4 of the largest Moons of Jupiter
Io is the innermost of the four Galilean moons of the planet Jupiter and, with a diameter of 3,642 kilometres the fourth-largest moon in the Solar System. Io played a significant role in the development of astronomy in the 17th and 18th centuries. It was discovered in 1610 by Galileo Galilei, along with the other Galilean satellites. It was named after the mythological character Io, a priestess of Hera who became one of Zeus’s lovers. With over 400 active volcanoes, Io is the most geologically active object in the Solar System.
Ganymede is a satellite of Jupiter and the largest moon in the Solar System. It is the seventh moon and third Galilean satellite outward from Jupiter. Ganymede’s discovery is credited to Galileo Galilei, who was the first to observe it on January 7, 1610.The satellite’s name was soon suggested by astronomer Simon Marius, for the mythological Ganymede, cupbearer of the Greek gods and Zeus’s lover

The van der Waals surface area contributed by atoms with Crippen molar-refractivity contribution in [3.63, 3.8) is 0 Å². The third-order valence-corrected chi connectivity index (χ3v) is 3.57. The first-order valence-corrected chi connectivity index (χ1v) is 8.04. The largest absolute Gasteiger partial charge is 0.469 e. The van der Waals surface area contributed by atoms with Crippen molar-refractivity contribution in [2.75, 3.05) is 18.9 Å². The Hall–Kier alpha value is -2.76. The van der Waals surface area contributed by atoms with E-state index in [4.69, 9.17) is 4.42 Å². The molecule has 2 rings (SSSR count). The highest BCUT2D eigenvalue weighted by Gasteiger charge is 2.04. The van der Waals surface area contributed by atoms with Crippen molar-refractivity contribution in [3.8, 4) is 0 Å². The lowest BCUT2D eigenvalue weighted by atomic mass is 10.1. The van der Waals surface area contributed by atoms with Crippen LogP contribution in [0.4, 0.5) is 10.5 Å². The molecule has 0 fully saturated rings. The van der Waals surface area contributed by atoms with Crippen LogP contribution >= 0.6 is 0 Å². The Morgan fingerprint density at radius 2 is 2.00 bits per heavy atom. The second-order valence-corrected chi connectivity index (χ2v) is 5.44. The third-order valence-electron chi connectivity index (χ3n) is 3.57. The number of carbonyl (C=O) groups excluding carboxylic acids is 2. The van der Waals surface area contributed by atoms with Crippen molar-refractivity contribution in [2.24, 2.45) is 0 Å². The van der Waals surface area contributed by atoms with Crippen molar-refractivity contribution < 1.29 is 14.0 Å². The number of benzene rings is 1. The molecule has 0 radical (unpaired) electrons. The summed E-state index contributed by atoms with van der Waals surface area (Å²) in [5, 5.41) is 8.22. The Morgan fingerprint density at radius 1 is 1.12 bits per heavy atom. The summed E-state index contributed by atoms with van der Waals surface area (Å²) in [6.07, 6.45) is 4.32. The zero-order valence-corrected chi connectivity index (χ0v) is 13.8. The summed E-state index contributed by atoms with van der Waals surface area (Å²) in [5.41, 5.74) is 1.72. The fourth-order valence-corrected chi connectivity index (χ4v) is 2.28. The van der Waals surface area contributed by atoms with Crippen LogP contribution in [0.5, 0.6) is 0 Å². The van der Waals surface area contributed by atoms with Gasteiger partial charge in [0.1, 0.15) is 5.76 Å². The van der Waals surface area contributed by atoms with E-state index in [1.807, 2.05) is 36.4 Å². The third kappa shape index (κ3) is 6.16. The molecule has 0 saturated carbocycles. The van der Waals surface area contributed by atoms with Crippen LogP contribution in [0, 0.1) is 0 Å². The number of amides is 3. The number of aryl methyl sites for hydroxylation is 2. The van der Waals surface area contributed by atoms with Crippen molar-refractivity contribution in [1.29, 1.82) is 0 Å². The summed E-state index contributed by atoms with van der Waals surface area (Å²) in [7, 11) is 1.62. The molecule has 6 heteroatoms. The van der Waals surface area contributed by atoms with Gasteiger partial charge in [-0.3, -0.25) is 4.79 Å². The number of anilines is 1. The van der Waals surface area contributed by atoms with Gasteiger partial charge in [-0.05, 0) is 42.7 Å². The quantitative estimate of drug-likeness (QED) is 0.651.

Europa is the sixth-closest moon of the planet Jupiter, and the smallest of its four Galilean satellites, but still the sixth-largest moon in the Solar System. Europa was discovered in 1610 by Galileo Galilei and possibly independently by Simon Marius around the same time. It is named after a Phoenician noblewoman in Greek mythology, Europa, who was courted by Zeus and became the queen of Crete
Callisto is a moon of the planet Jupiter. It was discovered in 1610 by Galileo Galilei. It is the third-largest moon in the Solar System and the second largest in the Jovian system, after Ganymede. Callisto has about 99% the diameter of the planet Mercury but only about a third of its mass. It is the fourth Galilean moon of Jupiter by distance, with an orbital radius of about 1,880,000 km.Callisto is named after one of Zeus's many lovers in Greek mythology.